“My mind would not allow me to forget that day,” says victim
A convicted sex offender who has twice served sentences for sexual assault is set to receive a suspended sentence for a new offence. The Circuit Criminal Court heard last week that in a County Waterford leisure centre on a date between July 1993 and December 1994 the man, an employee of the centre, assaulted a 12-year-old boy in a changing room. The victim met with Gardaí on January 4th 2017 to report the incident and he made a formal statement five days later. The accused was arrested and detained on January 19th 2017.
The court heard that he has previously received two custodial sentences in respect of 18 other offences. He was released from prison in 2016.Detective Garda Paul O’Flynn told the court last Tuesday, March 26th, who outlined that the accused, now in his 50s, had approached the boy for a dare offering a fiver if he would try on a girl’s swimsuit. They went into a changing room at the leisure centre, where the accused removed the boy’s towel and commented on his penis. He began masturbating the boy and attempted to perform oral sex on him. The boy put a stop to it and left, while the accused told him: “At least you had the nerve to do the dare.”
In his victim impact statement the man said he still caries emotional wounds as a result of the assault which had impacted on him because of the “predatory and manipulative manner” employed by the accused. The defendant’s actions had taken “everything I believed in, or that came instinctive to me regarding trust, affection, support and protection and destroyed their very existence”. “As a young boy my mind often would not allow me to forget that day. I would feel sick and alone many times when I should have been enjoying school or a sporting event. I would fear participation in events, sporting or otherwise which involved changing clothes or challenging myself,” the statement read.
The victim said it has taken over twenty years, thousands of euro worth of counselling sessions as well as overcoming addiction issues, to change the habits borne out by the perpetrator’s actions. “At such a young age, I appreciate that I may have been a sensitive soul, but I was allowed to be. I was only a boy.”He thanked Detective Garda Paul O’Flynn for treating his claim with dignity and respect, saying that the resulting case was impacting positively on his mental health. Judge O’Kelly put forward the option of 240 hours of community service in lieu of a prison sentence. Explaining his reasoning he said that, even with the passing of over two decades, it was clear the victim had been seriously affected by the assault.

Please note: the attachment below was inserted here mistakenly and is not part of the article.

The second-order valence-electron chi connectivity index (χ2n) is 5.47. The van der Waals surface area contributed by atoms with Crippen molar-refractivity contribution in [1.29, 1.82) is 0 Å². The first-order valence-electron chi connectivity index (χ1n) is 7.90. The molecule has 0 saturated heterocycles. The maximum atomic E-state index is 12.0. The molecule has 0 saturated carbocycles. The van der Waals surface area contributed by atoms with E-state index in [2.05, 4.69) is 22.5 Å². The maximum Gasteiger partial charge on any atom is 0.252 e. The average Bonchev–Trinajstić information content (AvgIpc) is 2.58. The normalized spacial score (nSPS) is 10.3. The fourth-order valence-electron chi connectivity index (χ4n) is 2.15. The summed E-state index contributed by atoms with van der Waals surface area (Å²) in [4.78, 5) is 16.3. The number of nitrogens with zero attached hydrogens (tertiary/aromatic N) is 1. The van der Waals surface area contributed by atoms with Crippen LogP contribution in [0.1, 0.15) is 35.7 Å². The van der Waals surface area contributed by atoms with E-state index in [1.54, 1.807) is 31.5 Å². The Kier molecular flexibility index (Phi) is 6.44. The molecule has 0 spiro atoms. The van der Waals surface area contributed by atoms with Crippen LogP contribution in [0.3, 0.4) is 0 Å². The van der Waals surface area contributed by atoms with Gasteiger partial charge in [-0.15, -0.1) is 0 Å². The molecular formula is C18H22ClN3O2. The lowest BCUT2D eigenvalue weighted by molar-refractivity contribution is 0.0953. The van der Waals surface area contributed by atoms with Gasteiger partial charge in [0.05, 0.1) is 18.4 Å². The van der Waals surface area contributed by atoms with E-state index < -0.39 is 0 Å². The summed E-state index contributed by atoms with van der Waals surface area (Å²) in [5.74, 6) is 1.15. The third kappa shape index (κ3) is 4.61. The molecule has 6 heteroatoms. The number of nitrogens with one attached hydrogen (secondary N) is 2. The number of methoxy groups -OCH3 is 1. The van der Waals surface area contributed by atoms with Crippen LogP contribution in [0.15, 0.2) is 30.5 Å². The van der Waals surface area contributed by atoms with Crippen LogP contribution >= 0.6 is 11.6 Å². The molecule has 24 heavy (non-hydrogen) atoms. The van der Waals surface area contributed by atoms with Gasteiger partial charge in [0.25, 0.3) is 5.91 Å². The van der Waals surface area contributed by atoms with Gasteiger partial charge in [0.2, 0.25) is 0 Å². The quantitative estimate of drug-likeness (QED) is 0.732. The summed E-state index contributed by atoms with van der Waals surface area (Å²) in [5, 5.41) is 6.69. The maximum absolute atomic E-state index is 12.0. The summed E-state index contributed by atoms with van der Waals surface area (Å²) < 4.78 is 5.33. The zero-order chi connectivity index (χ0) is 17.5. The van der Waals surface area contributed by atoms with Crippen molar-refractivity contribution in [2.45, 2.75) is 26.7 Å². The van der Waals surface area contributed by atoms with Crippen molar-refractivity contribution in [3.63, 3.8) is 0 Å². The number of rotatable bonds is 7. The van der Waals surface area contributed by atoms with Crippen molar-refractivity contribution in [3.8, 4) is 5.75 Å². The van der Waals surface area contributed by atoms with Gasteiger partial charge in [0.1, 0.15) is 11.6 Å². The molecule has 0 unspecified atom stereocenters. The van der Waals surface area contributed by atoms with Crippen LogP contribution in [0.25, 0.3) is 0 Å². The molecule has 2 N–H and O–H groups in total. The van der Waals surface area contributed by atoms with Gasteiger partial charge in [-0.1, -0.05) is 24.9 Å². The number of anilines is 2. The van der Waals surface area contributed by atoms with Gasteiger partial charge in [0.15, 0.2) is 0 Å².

Judge O’Kelly said there were several aggravating factors in the case involving the accused, who was aged 29 or 30 at the time of the incident.
Breach of trust
“He exploited the opportunity his position as a lifeguard gave him,” the Judge said.
“Besides the breach of trust, the significant age difference was an aggravating factor,” he said, adding that the use of money to induce the victim also had to be taken into account.
He said a two-and-a-half-year sentence would be appropriate but reduced this by a year on account of the accused’s remorse and his apology to the victim, which was accepted to a certain degree. Judge O’Kelly added that the man’s isolated childhood, combined with his repressed sexuality, were also factors in reducing the sentence. However, imprisonment became further complicated by a number of issues according to the Judge.
He told the court that if the victim had made his complaint earlier, where it could have been included along with the previous 18 offences, it would not have necessarily meant a longer prison sentence. The Judge took into account the situation faced by the family members of the accused. It had been argued by Colman Cody SC that he was needed at home to help with the running of the family farm and also because he was the sole carer of his parent. Another family member had also fallen ill recently the court heard.
Judge O’Kelly said these family members deserved great sympathy, since they were also victims of the accused’s offences and were themselves innocent. The court also heard that since his release in 2016 following his second period in prison the defendant has acquired a much more appropriate view of relationships. Due to these factors the Judge said a one-and-a-half-year sentence would not be justified. “And yet he does owe a debt,” Judge O’Kelly noted. He put forward the option of 240 hours community service which was accepted by the defence.
The accused was told he would need to disclose any further sexual offences that have yet to come to light. If not, the Judge said, he could expect any possible future cases to be dealt with in a different manner. Judge O’Kelly adjourned the case to April 30th to allow for a report from the Probation and Welfare Service be carried out on the accused.